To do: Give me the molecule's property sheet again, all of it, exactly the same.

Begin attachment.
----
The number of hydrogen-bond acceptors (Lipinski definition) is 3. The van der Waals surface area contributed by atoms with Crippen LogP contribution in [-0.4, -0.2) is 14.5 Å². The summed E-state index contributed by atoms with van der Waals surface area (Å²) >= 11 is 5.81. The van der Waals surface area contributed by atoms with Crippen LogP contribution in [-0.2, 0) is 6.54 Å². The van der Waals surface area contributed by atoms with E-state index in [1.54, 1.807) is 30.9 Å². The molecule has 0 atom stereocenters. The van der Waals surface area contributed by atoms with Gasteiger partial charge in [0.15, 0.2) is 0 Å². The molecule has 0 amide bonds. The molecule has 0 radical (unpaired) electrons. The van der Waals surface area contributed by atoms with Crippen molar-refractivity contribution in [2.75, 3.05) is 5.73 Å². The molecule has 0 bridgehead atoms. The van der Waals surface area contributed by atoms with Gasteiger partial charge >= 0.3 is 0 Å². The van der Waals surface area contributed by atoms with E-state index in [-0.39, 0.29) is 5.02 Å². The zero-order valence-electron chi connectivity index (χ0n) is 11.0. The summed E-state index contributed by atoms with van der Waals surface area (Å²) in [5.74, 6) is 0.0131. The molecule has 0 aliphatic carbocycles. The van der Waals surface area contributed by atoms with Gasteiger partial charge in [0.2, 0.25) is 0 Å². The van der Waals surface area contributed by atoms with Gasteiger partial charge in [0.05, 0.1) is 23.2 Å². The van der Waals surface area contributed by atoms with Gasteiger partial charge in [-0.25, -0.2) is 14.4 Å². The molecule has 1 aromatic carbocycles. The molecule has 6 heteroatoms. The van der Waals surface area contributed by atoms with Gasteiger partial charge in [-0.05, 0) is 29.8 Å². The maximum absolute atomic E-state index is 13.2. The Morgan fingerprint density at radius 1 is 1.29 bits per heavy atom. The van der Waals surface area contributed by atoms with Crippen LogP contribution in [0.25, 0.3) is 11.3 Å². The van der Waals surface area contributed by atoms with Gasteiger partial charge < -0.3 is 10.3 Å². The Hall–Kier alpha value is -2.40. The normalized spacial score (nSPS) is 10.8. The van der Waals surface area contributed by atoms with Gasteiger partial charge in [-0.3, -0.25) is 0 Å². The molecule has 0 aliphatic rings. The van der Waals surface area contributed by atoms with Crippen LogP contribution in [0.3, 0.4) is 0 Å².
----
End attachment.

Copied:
The number of hydrogen-bond acceptors (Lipinski definition) is 3. The van der Waals surface area contributed by atoms with Crippen LogP contribution in [-0.4, -0.2) is 14.5 Å². The summed E-state index contributed by atoms with van der Waals surface area (Å²) >= 11 is 5.81. The van der Waals surface area contributed by atoms with Crippen LogP contribution in [-0.2, 0) is 6.54 Å². The van der Waals surface area contributed by atoms with E-state index in [1.54, 1.807) is 30.9 Å². The molecule has 0 atom stereocenters. The van der Waals surface area contributed by atoms with Gasteiger partial charge in [0.15, 0.2) is 0 Å². The molecule has 0 amide bonds. The molecule has 0 radical (unpaired) electrons. The van der Waals surface area contributed by atoms with Crippen molar-refractivity contribution in [2.75, 3.05) is 5.73 Å². The molecule has 0 bridgehead atoms. The van der Waals surface area contributed by atoms with Gasteiger partial charge >= 0.3 is 0 Å². The van der Waals surface area contributed by atoms with E-state index in [-0.39, 0.29) is 5.02 Å². The zero-order valence-electron chi connectivity index (χ0n) is 11.0. The summed E-state index contributed by atoms with van der Waals surface area (Å²) in [5.74, 6) is 0.0131. The molecule has 0 aliphatic carbocycles. The van der Waals surface area contributed by atoms with Gasteiger partial charge in [0.2, 0.25) is 0 Å². The van der Waals surface area contributed by atoms with Gasteiger partial charge in [0.05, 0.1) is 23.2 Å². The van der Waals surface area contributed by atoms with Gasteiger partial charge in [-0.25, -0.2) is 14.4 Å². The molecule has 1 aromatic carbocycles. The molecule has 6 heteroatoms. The van der Waals surface area contributed by atoms with Gasteiger partial charge in [-0.05, 0) is 29.8 Å². The maximum absolute atomic E-state index is 13.2. The Morgan fingerprint density at radius 1 is 1.29 bits per heavy atom. The van der Waals surface area contributed by atoms with Crippen LogP contribution in [0.25, 0.3) is 11.3 Å². The van der Waals surface area contributed by atoms with Gasteiger partial charge < -0.3 is 10.3 Å². The Hall–Kier alpha value is -2.40. The normalized spacial score (nSPS) is 10.8. The van der Waals surface area contributed by atoms with Gasteiger partial charge in [-0.3, -0.25) is 0 Å². The molecule has 0 aliphatic rings. The van der Waals surface area contributed by atoms with Crippen LogP contribution in [0.3, 0.4) is 0 Å².